Therefore, the president is much more than a ceremonial figure. This is likely to lead to an interesting situation over the next few years.
The first round of the presidential election in Cape Verde was held on Sunday.
The Agência Lusa/Expresso das Ilhas is reporting the following result with virtually all votes counted:
Jorge Carlos Fonseca (Movimento para a Democracia/Movement for democracy, MPD), 37.4%
Manuel Inocêncio Sousa (Partido Africano da Independência de Cabo Verde/African Party of Independence of Cape Verde, PAICV), 33.3%
Aristides Lima (Independent – ex-PAICV), 25.9%
Joaquim Jaime Monteiro (Independent), 2.1%
The CNE is reporting that the abstention rate was 47.2%, slightly up from the 2006 figure.
So, the second round on 21 August will pit the representatives of the country’s two main political parties against each other once again.
The outgoing president was from the PAICV. The current PM is from the PAICV. However, the second round could be close. In 2006, the MPD lost by less than 1 per cent.
Following the legislative election last month, Cape Verde’s new government has just been sworn in.
José Maria Neves of the PAICV remains as PM. There are 21 ministers, including 3 secretaries of state. It is a single-party PAICV government. Interestingly, there are 6 independent ministers, including one secretary of state. They hold the following portfolios: Administration, Higher Education, Science and Innovation, Culture, Justice, Communities and External Trade.
The details (in Portuguese) are here.
The legislative election was held in Cape Verde on 6 February. The final result is available here. The turnout was 76.02%.
African Party of Independence of Cape Verde (Partido Africano da Independência de Cabo Verde – PAICV), 51.98%, 38 seats
Movement for Democracy (Movimento para a Democracia – MPD), 41.71%, 32 seats
Democratic and Independent Cape Verdean Union (União Caboverdiana Independente e Democrática – UCID), 4.33%, 2 seats
Labour and Solidarity Party (Partido de Trabalho e Solidariedade – PTS), 0.45%, 0 seats
Social Democratic Party (Partido Social Democrático – PSD), 0.18%, 0 seats
Total seats – 72
So, the ruling PAICV party has, once again, won an absolute majority of seats. Its vote remained stable relative to the 2006 election, though it did win slightly fewer seats. The PAICV has been in power since 2001. The presidential election is to be held in July.
Cape Verde recently passed a constitutional law that changed a large number of articles in the constitution. The changes were published in the country’s official bulletin on 3 May. There is a report in Diário de Notícias that the reform was approved by 64 votes (38 from the ruling PAICV and 26 from the opposition MPD) to zero, with two abstentions from the União Cabo-Verdiana Independente e Democrática (UCID).
The constitution dates back to 1992. There were already major changes in 1999. The 1992 version is available in English here. The 1999 version is available in Portuguese here. The 2010 changes and the consolidated text are available also in Portuguese here.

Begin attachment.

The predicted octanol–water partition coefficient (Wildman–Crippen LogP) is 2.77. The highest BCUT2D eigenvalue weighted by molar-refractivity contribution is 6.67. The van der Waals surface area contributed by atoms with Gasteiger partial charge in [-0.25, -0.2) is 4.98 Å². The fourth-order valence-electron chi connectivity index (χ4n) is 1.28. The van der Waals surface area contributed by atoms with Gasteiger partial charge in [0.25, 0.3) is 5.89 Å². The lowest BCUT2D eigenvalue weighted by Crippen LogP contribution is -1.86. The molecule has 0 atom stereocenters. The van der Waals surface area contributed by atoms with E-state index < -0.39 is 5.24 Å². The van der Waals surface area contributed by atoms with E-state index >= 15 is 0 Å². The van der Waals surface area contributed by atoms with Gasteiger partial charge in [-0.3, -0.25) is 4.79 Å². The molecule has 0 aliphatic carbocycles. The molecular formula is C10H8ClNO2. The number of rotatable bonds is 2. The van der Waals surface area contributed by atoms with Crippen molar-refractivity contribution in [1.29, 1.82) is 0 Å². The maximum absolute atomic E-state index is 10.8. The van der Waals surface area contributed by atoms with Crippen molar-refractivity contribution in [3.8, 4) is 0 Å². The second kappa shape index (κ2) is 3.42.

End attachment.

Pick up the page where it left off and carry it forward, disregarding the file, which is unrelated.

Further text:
In relation to semi-presidentialism, the main change concerns Art. 111 and the minimum amount of time between presidential and legislative elections. Now, the one cannot follow the other by fewer than 180 days. Previously, elections would occur within a couple of weeks or a month of each other. Thus, they were quasi-simultaneous. In addition, there is an important clarification in the wording to Art. 142, which relates to the reasons for a dissolution of the Assembly. Now, the circumstances in which a dissolution may occur are specified more clearly. Generally, though, the reform was motivated by a major reform of the judicial system.
In Cape Verde the ruling PAICV party (Partido Africano da Independência de Cabo Verde) and the opposition MPD party (Movimento para a Democracia) have agreed the bones of a deal to change the constitution. Previously, a constitutional committee, the Comissão Eventual da Revisão Constitucional (CERC), had been considering what changes needed to be introduced. At the beginning of this week, the two main parties in the system agreed a common document, the text of which is available in Portuguese here.
The propositions cover a lot of areas, the most contentious of which deals with the judicial system. However, there are a couple of explicitly semi-presidential-related items.
Currently, Art. 142-2 states that the president can dissolve the National Assembly in the case of a serious institutional crisis, but only after the agreement of the Council of the Republic, a consultative body that is a hangover from the Portuguese influence over the constitution. Anyway, it is agreed that the need for the Council’s approval should be abolished.
Also, currently Art. 201-1 states that the government has to resign if it loses a motion of confidence or if it is defeated in two motions of no-confidence. The PAICV want to reduce this to one defeat, but there is no agreement between the parties. It is unclear to me why the opposition MPD would oppose this change, given it would stand to gain if the government were to get into difficulty. However, perhaps they think that if they return to power they could be the victim of the change.